As cloud computing transforms how businesses operate, the emergence of new security challenges cannot be ignored. To step into the future of work with certainty, organizations must focus on identifying new threats and building expertise.

When we look back at the year 2020 in the future, in addition to holding several important lessons for humanity and businesses, it will represent a definitive and marked shift in how we live and work.

In the past few months, businesses all over the world had to set up remote operations and integrate the ‘work-from-home’ model in their processes. And these rapid changes were enabled, supported, and accelerated by cloud-based tech. In short, 2020 is the year when cloud saved the day and became an inalienable part of how we work.

The rapid changes in business models also warrant close scrutiny to enable a safe and frictionless digital transformation. More importantly, this will also ensure that the benefits of convenience and innovation are not marred by security threats. Let us take a closer look at what entails cloud security, what are the challenges and vulnerabilities of cloud-based environments, and how to minimize the risk.


Understanding Cloud Adoption and Security

In the past few months, cloud adoption has grown multifold, and the industry is expected to register a healthy growth for the next few years. Some service providers have grown by more than 700% in 2020, and the usage of cloud has increased, particularly in education, government, financial services, manufacturing, etc.

According to estimates, more than 90% of the world’s organizations use cloud in some form or the other, and most of them have adopted cloud services in the past few years. This is critical information as studies also show that nearly one in four enterprises using the public cloud have had their data stolen. Worryingly, nearly one in five have experienced an advanced attack.

Experts believe that despite cloud security management being a top priority, organizations are not investing enough in building cloud security capabilities.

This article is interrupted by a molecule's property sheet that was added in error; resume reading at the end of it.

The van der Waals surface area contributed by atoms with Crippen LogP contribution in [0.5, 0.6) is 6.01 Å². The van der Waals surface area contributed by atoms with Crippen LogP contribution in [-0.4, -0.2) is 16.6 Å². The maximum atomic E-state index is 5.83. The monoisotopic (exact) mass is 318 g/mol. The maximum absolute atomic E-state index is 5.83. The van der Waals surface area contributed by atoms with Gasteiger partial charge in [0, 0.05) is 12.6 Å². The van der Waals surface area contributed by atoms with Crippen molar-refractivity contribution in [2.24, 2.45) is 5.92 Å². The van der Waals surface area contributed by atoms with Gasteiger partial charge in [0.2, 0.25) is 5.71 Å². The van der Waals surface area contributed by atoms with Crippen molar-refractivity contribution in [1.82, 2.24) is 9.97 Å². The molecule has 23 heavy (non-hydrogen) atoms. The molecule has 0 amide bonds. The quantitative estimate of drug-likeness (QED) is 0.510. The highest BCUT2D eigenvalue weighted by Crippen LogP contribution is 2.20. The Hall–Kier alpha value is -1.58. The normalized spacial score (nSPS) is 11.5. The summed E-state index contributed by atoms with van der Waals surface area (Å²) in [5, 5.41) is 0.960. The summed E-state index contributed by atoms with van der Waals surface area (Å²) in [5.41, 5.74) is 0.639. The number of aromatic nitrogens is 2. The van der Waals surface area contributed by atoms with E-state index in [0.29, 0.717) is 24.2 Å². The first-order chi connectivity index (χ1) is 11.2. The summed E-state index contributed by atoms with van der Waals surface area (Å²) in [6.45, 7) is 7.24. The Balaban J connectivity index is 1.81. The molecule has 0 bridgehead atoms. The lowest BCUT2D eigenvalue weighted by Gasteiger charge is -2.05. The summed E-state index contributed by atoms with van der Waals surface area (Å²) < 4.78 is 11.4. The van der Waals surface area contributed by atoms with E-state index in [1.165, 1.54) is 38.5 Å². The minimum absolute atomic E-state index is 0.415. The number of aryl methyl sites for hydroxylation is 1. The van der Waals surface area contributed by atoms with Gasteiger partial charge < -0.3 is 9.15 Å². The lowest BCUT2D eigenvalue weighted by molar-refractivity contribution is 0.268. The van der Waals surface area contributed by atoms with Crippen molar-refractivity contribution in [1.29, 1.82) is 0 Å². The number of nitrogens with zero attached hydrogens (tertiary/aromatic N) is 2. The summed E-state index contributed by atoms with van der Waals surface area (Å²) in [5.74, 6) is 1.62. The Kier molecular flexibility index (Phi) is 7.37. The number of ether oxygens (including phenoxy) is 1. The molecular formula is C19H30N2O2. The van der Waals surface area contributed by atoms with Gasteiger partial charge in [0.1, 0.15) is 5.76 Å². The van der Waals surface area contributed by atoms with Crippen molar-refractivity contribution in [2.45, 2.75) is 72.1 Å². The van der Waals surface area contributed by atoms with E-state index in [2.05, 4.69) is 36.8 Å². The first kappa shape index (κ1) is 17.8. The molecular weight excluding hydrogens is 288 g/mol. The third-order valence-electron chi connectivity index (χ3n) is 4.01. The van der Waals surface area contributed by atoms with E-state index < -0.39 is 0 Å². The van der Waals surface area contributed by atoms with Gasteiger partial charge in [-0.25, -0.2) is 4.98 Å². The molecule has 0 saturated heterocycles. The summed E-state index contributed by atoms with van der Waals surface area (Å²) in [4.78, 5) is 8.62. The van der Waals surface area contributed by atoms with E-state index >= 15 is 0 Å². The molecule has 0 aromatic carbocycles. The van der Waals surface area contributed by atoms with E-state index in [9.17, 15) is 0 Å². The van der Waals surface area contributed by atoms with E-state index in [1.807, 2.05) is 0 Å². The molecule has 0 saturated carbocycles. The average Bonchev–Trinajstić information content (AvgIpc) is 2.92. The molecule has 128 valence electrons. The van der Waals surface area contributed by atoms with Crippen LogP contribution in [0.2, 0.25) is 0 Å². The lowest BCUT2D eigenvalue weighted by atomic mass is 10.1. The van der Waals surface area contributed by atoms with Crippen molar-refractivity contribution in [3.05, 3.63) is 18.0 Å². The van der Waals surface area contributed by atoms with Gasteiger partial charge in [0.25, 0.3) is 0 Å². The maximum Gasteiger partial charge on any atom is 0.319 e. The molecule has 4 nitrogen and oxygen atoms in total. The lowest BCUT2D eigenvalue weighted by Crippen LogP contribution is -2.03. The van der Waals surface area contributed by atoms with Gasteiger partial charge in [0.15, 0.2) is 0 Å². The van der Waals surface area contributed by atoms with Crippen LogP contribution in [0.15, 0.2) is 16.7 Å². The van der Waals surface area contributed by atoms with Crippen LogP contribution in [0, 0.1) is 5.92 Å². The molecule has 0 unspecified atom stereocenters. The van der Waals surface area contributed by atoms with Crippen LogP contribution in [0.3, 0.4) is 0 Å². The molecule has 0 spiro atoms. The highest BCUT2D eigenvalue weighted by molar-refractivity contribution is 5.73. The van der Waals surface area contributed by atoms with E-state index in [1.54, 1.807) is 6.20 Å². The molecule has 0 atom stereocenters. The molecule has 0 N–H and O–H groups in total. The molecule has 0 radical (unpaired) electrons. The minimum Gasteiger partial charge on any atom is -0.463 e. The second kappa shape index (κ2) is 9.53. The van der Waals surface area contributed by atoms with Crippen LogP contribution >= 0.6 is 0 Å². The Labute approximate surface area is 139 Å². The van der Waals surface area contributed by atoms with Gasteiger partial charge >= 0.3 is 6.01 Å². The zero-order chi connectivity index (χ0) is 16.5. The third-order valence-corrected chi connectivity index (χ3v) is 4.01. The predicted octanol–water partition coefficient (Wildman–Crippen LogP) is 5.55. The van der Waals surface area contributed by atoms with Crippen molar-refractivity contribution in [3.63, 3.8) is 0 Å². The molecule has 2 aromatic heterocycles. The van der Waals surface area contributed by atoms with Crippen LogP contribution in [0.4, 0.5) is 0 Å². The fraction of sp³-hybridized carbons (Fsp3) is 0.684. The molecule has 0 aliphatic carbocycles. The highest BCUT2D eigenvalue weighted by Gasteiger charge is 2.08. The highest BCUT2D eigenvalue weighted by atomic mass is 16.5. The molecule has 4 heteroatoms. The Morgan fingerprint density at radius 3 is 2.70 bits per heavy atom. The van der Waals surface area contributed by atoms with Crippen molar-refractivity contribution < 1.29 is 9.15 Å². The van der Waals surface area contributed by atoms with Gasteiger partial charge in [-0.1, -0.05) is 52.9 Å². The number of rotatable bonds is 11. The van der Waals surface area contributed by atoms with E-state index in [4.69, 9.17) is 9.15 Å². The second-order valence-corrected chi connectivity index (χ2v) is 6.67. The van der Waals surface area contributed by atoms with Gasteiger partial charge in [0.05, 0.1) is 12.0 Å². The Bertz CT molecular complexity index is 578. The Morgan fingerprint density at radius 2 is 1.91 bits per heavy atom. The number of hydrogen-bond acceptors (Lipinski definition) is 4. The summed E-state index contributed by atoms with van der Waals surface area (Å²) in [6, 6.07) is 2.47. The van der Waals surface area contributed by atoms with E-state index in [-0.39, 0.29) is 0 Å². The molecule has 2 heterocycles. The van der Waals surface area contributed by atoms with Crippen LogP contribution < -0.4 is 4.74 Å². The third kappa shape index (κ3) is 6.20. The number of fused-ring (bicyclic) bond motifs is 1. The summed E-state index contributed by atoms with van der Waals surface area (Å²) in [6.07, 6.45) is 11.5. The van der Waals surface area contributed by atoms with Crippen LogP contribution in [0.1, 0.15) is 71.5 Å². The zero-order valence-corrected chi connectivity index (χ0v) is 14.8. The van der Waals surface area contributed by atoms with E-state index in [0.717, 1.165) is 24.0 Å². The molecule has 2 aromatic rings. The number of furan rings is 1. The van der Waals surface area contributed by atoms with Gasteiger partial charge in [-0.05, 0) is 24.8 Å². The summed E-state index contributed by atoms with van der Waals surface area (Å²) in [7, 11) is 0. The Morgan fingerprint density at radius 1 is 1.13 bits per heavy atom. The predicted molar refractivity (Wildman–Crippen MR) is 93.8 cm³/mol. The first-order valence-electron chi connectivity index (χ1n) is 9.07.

Before diving into real-world business threats and challenges, it is imperative to understand what constitutes cloud security and how it differs in different types of cloud environments.

What is Cloud Security?

Cloud security is essentially the technology, tools, and infrastructure that protects the entire cloud environment against threats, both internal and external. Like cloud computing itself, these threats are also continually evolving, and even industry leaders have fallen prey to insecure cloud system vulnerabilities.

While the security solutions and practices vary across different cloud environments, it becomes important to remember that effective cloud security results from a successful collaboration between the service provider, organization, and users. Here is how cloud security management differs across environments:

Public Cloud: SaaS (users are responsible for data and user access), PaaS (users are responsible for data, user access, and applications), and IaaS (users are responsible for data, user access, applications, operating systems, and virtual network traffic)

Private Cloud: Organizations are responsible for the security of on-premise private cloud infrastructure and can also outsource it to third-party service providers as well

Hybrid Cloud: Specific security responsibilities are shared between different stakeholders

Cloud Security Challenges and Practices

Insecure cloud systems pose monumental threats to business operations, reputation, finances, and intellectual property. These challenges are multi-faceted, and their solutions require innovation and vigilance.

Cloud Security Challenges

Threat of Data Breaches and Loss: Data Loss or breach involves release, access, theft, or usage of sensitive and confidential data and information by an unauthorized individual(s). This may result in the public release of secret business information, like trade secrets, intellectual property, customer database, or high-level email exchanges.